It is not the answer
Deep insight can result from
simply asking a difficult-to-resolve question --
whether the question is
ever satisfactorily "answered"
The author's intriguing premise is
that the very process
teach us openness, wonder,
and the ability to live
in the present.
Ten Things List coming up! Ten unanswered questions in my life right now:
Shall I Do I want toWhat might I feel if I don't send Christmas gifts to my family this year?
- Are my jeans fitting tighter the past two weeks? (The answer to this one is easy... yes, darn it.
- Am I cheating, nibbling too much, justifying larger portions than I really need, eating between meals? (The answer to this one is also easy... yes, darn it.)
- What will I do about #2 and #3 above?
- Why do I feel so lonely and blue? What am I hiding from myself?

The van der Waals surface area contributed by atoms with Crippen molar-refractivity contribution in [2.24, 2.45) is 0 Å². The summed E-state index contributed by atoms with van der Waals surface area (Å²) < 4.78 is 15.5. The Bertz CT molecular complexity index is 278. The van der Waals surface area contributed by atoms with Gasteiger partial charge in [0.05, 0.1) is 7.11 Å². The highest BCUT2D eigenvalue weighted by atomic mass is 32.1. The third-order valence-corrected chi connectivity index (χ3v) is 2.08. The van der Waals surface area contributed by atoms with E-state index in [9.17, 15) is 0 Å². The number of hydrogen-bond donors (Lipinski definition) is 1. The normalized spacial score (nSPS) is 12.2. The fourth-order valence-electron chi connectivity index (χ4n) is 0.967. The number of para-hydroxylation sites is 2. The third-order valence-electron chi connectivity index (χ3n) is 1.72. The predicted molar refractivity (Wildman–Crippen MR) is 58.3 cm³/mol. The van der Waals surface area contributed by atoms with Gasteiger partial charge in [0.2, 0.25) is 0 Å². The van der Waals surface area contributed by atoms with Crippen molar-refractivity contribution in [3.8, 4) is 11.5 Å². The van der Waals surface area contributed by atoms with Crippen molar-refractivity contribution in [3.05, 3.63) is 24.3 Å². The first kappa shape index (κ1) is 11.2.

- I feel so much pressure all the time because of my self-imposed, exhausting to-do list. Why do I procrastinate rather than prioritize and do the stuff on the list?
- When will I make a written to-do list rather than try to keep it all straight in my head?
- When will I just say "no" to myself or others when I or they want me to do one more thing?
- What 10 things am I most grateful for right now?
- When will I get serious about walking and arm exercises... action rather than reaction!?
Well, that's pretty illuminating? Openness? Wonder? Not yet... more like beating myself on the head with a big rock. OK, guess I need the book. Obviously, there's a germ of truth about open questions and enlightenment. Yup, I can see that. Action seems to be the key!